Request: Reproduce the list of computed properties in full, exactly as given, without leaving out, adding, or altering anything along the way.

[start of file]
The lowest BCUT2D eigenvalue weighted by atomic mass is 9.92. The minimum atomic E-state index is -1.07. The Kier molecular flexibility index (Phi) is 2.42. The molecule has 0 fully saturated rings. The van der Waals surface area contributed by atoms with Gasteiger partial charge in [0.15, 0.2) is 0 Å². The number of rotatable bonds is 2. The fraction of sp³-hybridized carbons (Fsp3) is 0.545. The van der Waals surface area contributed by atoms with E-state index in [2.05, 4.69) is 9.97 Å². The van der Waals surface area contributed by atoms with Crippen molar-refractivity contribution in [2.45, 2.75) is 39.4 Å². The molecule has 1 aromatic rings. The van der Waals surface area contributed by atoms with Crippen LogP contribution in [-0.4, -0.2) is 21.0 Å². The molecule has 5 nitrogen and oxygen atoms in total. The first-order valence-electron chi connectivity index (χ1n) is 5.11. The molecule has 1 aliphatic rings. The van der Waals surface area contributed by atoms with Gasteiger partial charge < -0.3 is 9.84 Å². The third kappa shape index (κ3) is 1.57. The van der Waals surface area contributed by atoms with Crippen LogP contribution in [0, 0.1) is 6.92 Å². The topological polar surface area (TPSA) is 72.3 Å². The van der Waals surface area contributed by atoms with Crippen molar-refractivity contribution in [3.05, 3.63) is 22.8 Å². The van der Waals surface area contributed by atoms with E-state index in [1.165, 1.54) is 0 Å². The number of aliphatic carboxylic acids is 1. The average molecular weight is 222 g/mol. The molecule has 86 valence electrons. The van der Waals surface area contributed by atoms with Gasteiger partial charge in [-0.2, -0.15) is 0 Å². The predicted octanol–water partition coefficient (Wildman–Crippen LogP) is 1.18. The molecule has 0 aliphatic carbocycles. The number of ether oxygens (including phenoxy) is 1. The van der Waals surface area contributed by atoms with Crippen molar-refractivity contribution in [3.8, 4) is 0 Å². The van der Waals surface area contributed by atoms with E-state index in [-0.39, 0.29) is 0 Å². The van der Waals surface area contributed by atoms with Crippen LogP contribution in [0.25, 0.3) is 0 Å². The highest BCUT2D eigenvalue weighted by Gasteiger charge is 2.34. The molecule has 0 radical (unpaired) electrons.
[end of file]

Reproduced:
The lowest BCUT2D eigenvalue weighted by atomic mass is 9.92. The minimum atomic E-state index is -1.07. The Kier molecular flexibility index (Phi) is 2.42. The molecule has 0 fully saturated rings. The van der Waals surface area contributed by atoms with Gasteiger partial charge in [0.15, 0.2) is 0 Å². The number of rotatable bonds is 2. The fraction of sp³-hybridized carbons (Fsp3) is 0.545. The van der Waals surface area contributed by atoms with E-state index in [2.05, 4.69) is 9.97 Å². The van der Waals surface area contributed by atoms with Crippen molar-refractivity contribution in [2.45, 2.75) is 39.4 Å². The molecule has 1 aromatic rings. The van der Waals surface area contributed by atoms with Crippen LogP contribution in [-0.4, -0.2) is 21.0 Å². The molecule has 5 nitrogen and oxygen atoms in total. The first-order valence-electron chi connectivity index (χ1n) is 5.11. The molecule has 1 aliphatic rings. The van der Waals surface area contributed by atoms with Gasteiger partial charge < -0.3 is 9.84 Å². The third kappa shape index (κ3) is 1.57. The van der Waals surface area contributed by atoms with Crippen LogP contribution in [0, 0.1) is 6.92 Å². The topological polar surface area (TPSA) is 72.3 Å². The van der Waals surface area contributed by atoms with Crippen molar-refractivity contribution in [3.05, 3.63) is 22.8 Å². The van der Waals surface area contributed by atoms with E-state index in [1.165, 1.54) is 0 Å². The number of aliphatic carboxylic acids is 1. The average molecular weight is 222 g/mol. The molecule has 86 valence electrons. The van der Waals surface area contributed by atoms with Gasteiger partial charge in [-0.2, -0.15) is 0 Å². The predicted octanol–water partition coefficient (Wildman–Crippen LogP) is 1.18. The molecule has 0 aliphatic carbocycles. The number of ether oxygens (including phenoxy) is 1. The van der Waals surface area contributed by atoms with Crippen molar-refractivity contribution in [3.8, 4) is 0 Å². The van der Waals surface area contributed by atoms with E-state index in [-0.39, 0.29) is 0 Å². The van der Waals surface area contributed by atoms with Crippen LogP contribution in [0.25, 0.3) is 0 Å². The highest BCUT2D eigenvalue weighted by Gasteiger charge is 2.34. The molecule has 0 radical (unpaired) electrons.